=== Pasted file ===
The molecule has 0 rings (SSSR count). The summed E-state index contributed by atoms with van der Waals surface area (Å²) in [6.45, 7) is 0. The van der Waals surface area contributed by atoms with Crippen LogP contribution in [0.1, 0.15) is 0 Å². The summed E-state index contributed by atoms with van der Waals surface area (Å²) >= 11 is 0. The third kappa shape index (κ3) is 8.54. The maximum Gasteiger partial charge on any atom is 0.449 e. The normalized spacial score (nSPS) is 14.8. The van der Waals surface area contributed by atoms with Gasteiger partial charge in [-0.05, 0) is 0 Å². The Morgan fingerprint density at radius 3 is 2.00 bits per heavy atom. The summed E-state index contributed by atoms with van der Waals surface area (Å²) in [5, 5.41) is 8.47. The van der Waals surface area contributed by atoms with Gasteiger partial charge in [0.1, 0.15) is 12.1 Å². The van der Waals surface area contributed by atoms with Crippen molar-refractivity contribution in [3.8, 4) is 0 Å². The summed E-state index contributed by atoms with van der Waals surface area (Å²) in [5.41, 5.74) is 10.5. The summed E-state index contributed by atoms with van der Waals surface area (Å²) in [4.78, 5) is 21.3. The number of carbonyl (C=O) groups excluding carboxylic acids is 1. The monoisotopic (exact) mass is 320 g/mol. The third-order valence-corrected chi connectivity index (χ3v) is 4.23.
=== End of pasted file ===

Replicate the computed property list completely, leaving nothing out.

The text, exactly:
The molecule has 0 rings (SSSR count). The summed E-state index contributed by atoms with van der Waals surface area (Å²) in [6.45, 7) is 0. The van der Waals surface area contributed by atoms with Crippen LogP contribution in [0.1, 0.15) is 0 Å². The summed E-state index contributed by atoms with van der Waals surface area (Å²) >= 11 is 0. The third kappa shape index (κ3) is 8.54. The maximum Gasteiger partial charge on any atom is 0.449 e. The normalized spacial score (nSPS) is 14.8. The van der Waals surface area contributed by atoms with Gasteiger partial charge in [-0.05, 0) is 0 Å². The Morgan fingerprint density at radius 3 is 2.00 bits per heavy atom. The summed E-state index contributed by atoms with van der Waals surface area (Å²) in [5, 5.41) is 8.47. The van der Waals surface area contributed by atoms with Gasteiger partial charge in [0.1, 0.15) is 12.1 Å². The van der Waals surface area contributed by atoms with Crippen molar-refractivity contribution in [3.8, 4) is 0 Å². The summed E-state index contributed by atoms with van der Waals surface area (Å²) in [5.41, 5.74) is 10.5. The summed E-state index contributed by atoms with van der Waals surface area (Å²) in [4.78, 5) is 21.3. The number of carbonyl (C=O) groups excluding carboxylic acids is 1. The monoisotopic (exact) mass is 320 g/mol. The third-order valence-corrected chi connectivity index (χ3v) is 4.23.